School districts represent another group of affected borrowers as they grapple with enrollment spikes because of the state’s rising population, particularly in the western counties, the heart of the oil boom.

At least four school districts are planning to come to market this month to beat the Jan. 1 deadline, according to market participants.

“We’re hoping that it will fall on its face,” Jerry Coleman, director of school finance for the North Dakota Department of Public Instruction, said of the property tax abolition measure. “But if it doesn’t, it will mean an upheaval for the way we do business here.”

Among the most controversial aspects of the measure is the provision requiring the Legislature to replace the revenue, which is estimated at $800 million annually.

The measure lists several revenue sources the state would be able to tap for replacement dollars, including state sales taxes, individual and corporate income taxes, oil and gas production and extraction taxes, tobacco taxes, lottery revenues, financial institutions taxes, and other resources.

Lawmakers — most of whom appear opposed to the measure — will hold off considering new revenue until after the election, according to Sen. Dwight Cook, R-Mandan, who chairs the Senate Finance Committee.

Cook pointed out that the retroactive nature of the measure means that local governments would be deprived of six months’ worth of revenue that they had expected to see in 2012.

“If this passes, the Legislature will have to immediately go into special session to start finding the revenue streams that would be necessary to replace the revenue,” Cook said. “The Legislature would have to determine to what degree these taxes are used, raised, and determine some sort of formula to send this money out.”

The senator predicted a flurry of lawsuits from local governments and other affected entities, and said the measure would spawn a host of other unintended consequences.

“The worst thing about this whole thing is that the Legislature would have to approve every local subdivision’s budget,” Cook said, noting that state revenue would replace local revenue. “If a school district wanted a new school building, they would have to come to the Legislature.”

The drop in revenue and lack of local tax stream to back bonds could also pressure local governments’ ratings, said Moody’s Investors Service analyst Katie Gregory.

“Will the property tax revenue that cities rely on be replaced by other revenue, or will it be a potential pressure on operations?” Gregory said. “That’s an unknown right now, so it’s something we’ll be watching really closely. It could pressure operations for some entities.”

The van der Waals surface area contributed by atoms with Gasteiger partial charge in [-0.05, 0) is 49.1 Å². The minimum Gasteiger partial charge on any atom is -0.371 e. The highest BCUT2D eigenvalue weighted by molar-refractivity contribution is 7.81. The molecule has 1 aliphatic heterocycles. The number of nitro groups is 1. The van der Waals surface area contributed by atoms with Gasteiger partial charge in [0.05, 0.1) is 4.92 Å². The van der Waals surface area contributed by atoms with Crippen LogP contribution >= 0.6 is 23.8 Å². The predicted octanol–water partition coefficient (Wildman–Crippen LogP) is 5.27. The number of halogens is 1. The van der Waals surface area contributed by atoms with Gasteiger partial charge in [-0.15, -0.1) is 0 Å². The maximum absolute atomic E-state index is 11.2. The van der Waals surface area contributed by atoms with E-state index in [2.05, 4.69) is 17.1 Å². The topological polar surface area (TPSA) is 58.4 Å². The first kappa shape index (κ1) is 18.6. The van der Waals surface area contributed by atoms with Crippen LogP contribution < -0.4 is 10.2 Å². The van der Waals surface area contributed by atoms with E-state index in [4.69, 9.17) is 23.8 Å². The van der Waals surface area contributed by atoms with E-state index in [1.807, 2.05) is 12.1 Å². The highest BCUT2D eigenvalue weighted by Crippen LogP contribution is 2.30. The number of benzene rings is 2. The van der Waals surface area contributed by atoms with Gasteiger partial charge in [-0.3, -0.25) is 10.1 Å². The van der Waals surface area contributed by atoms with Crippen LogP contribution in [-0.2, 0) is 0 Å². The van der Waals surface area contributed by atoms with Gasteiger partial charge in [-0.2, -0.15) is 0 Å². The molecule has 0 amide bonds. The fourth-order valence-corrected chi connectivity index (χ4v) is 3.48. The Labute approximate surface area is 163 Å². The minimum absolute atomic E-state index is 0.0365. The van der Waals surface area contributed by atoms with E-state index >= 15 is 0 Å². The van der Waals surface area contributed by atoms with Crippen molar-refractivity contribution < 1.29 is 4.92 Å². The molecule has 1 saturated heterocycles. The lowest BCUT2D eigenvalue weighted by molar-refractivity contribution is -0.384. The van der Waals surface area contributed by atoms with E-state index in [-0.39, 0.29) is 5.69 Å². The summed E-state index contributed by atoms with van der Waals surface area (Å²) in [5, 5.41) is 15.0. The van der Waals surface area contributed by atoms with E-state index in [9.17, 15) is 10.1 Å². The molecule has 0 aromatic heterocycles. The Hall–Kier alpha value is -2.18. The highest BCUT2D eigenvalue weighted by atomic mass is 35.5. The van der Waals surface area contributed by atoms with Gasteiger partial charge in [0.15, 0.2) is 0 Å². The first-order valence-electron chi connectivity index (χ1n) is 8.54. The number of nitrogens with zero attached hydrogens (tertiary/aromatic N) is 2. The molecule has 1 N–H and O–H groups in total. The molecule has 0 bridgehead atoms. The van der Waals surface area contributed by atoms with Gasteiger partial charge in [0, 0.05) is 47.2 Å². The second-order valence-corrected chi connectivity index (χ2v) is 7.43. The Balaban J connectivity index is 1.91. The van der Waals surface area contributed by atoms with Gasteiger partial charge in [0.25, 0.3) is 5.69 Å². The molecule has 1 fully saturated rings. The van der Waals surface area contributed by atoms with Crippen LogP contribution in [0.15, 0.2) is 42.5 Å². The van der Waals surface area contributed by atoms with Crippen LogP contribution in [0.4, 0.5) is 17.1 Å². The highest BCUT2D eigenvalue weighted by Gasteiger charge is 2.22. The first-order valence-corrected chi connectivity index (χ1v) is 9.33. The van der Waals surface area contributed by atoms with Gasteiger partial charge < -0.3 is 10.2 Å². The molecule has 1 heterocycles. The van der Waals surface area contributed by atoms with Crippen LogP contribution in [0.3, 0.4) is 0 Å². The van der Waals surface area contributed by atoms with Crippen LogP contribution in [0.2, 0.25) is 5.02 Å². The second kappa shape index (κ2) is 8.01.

Proponents of the property tax abolition measure noted that North Dakota is enjoying the largest and most lucrative oil boom in its history, which is expected to generate $682 million through 2013 for the current two-year budget that totals $9.9 billion. 

The elimination of property taxes will put $800 million back in the pockets of residents, free up dollars now spent on tax assessors, and raise the value of homes by shifting to a market-value based system from taxable property, they said.

But critics like Cook say the oil boom is generating false security. “They look at that money as the golden egg that’s going to pay for everything,” he said. “I can tell you the oil industry will come and go. Put a moratorium on fracking, and we’d be broke in six months.”

The federal Environmental Protection Agency is considering regulating the practice of so-called hydraulic fracking, which is how nearly all of the North Dakota industry extracts its oil.

The state has vowed to go to court over the matter, and last month passed a bill that sets aside $1 million for a possible lawsuit.

A coalition of powerful business groups, including the North Dakota Chamber of Commerce, will launch a major campaign early next year urging voters to reject the measure.

“If I had a crystal ball, I would say I don’t think it’s going to pass,” Cook said. “But I get awful nervous when I think about voters being asked if they want property taxes to be eliminated.”

Subscribe Now

Independent and authoritative analysis and perspective for the bond buying industry.

14-Day Free Trial

No credit card required. Complete access to articles, breaking news and industry data.